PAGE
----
A lack of adequate law enforcement against the illegal trade in Indonesian apes threatens the survival of orangutans and gibbons on the island of Sumatra, finds a new study released today by the wildlife trade monitoring network TRAFFIC.
Under Indonesia's national legislation, penalties for illegally possessing orangutans include a fine of up to IDR100,000.000 (US$9000) and imprisonment for up to five years.
But owners of the big reddish-brown apes do not face any legal consequences TRAFFIC found in its first study of the Indonesian ape trade.
An estimated 2,000 orangutans have been confiscated or turned in by private owners in Indonesia in the last 30 years but no more than a handful of people have ever been successfully prosecuted.
"Confiscating these animals without prosecuting the owners is futile," said Chris Shepherd, acting director of TRAFFIC Southeast Asia from his office in Malaysia.
"There is no deterrent for those committing these crimes, if they go unpunished," he said. "Indonesia has adequate laws, but without serious penalties, this illegal trade will continue, and these species will continue to spiral towards extinction."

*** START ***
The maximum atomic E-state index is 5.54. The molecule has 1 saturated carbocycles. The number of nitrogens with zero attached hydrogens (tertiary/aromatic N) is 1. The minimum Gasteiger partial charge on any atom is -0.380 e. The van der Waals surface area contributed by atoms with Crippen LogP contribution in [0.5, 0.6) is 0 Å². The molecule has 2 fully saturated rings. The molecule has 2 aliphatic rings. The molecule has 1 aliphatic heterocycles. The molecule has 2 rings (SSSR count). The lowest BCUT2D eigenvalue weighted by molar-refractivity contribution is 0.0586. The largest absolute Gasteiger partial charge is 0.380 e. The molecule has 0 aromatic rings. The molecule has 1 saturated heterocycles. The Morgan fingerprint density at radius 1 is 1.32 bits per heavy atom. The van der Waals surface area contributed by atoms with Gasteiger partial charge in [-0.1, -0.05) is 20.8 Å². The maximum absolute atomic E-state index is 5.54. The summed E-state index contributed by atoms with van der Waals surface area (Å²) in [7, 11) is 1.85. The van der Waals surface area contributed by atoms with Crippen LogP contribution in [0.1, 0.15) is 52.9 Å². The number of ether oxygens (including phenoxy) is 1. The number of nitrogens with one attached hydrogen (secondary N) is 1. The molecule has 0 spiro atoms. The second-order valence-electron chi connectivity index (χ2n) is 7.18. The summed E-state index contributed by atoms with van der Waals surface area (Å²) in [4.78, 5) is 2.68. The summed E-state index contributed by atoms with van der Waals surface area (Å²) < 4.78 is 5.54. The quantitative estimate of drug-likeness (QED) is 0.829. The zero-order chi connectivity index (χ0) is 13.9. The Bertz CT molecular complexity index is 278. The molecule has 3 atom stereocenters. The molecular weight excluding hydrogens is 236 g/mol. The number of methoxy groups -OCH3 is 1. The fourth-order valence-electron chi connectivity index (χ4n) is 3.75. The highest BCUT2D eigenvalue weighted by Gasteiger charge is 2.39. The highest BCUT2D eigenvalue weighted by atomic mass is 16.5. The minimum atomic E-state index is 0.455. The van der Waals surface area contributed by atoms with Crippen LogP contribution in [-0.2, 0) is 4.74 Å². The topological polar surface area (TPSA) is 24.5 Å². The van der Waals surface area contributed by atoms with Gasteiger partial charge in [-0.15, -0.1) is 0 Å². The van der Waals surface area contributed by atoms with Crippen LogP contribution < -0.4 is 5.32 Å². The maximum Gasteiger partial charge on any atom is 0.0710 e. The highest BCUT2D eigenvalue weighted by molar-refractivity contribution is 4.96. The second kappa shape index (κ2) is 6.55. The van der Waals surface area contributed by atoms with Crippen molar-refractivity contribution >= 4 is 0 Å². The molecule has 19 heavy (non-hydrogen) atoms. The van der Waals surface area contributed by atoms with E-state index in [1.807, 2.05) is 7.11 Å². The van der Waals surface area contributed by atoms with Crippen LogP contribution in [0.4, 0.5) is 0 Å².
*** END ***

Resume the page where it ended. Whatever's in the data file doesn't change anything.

The report also documents the 148 Sumatran gibbons and siamangs and 26 Sumatran orangutans kept in Indonesian zoos.
In July 2007, the Supreme Court of Indonesia hosted the country first national judiciary workshop on wildlife crime and prosecution as part of a government commitment to step up its fight against organized poaching and trafficking of wild animals and plants.
Habitat loss due to deforestation, logging, land conversion, encroachment, and forest fires also threatens the survival of the island's remaining wildlife.